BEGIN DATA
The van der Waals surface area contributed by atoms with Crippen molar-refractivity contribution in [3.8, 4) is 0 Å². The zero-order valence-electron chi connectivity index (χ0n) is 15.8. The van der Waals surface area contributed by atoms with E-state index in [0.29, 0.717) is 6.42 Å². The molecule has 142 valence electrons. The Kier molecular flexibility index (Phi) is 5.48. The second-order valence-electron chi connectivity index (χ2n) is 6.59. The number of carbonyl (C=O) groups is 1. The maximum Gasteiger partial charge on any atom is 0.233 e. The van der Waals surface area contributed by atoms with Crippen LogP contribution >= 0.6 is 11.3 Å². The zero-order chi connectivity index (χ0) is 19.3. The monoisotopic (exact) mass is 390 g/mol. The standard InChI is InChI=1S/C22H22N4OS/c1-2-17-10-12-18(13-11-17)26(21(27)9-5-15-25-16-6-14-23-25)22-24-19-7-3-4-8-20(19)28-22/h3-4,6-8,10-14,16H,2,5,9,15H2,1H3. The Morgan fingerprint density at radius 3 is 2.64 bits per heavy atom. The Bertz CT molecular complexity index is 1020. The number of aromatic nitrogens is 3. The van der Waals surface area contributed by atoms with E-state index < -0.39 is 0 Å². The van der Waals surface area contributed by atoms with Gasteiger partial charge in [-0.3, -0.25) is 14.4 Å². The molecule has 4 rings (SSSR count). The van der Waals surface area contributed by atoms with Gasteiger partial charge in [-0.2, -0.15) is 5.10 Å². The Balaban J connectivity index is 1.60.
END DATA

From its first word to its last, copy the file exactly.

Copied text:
The van der Waals surface area contributed by atoms with Crippen molar-refractivity contribution in [3.8, 4) is 0 Å². The zero-order valence-electron chi connectivity index (χ0n) is 15.8. The van der Waals surface area contributed by atoms with E-state index in [0.29, 0.717) is 6.42 Å². The molecule has 142 valence electrons. The Kier molecular flexibility index (Phi) is 5.48. The second-order valence-electron chi connectivity index (χ2n) is 6.59. The number of carbonyl (C=O) groups is 1. The maximum Gasteiger partial charge on any atom is 0.233 e. The van der Waals surface area contributed by atoms with Crippen LogP contribution >= 0.6 is 11.3 Å². The zero-order chi connectivity index (χ0) is 19.3. The monoisotopic (exact) mass is 390 g/mol. The standard InChI is InChI=1S/C22H22N4OS/c1-2-17-10-12-18(13-11-17)26(21(27)9-5-15-25-16-6-14-23-25)22-24-19-7-3-4-8-20(19)28-22/h3-4,6-8,10-14,16H,2,5,9,15H2,1H3. The Morgan fingerprint density at radius 3 is 2.64 bits per heavy atom. The Bertz CT molecular complexity index is 1020. The number of aromatic nitrogens is 3. The van der Waals surface area contributed by atoms with E-state index < -0.39 is 0 Å². The van der Waals surface area contributed by atoms with Gasteiger partial charge in [-0.3, -0.25) is 14.4 Å². The molecule has 4 rings (SSSR count). The van der Waals surface area contributed by atoms with Gasteiger partial charge in [-0.2, -0.15) is 5.10 Å². The Balaban J connectivity index is 1.60.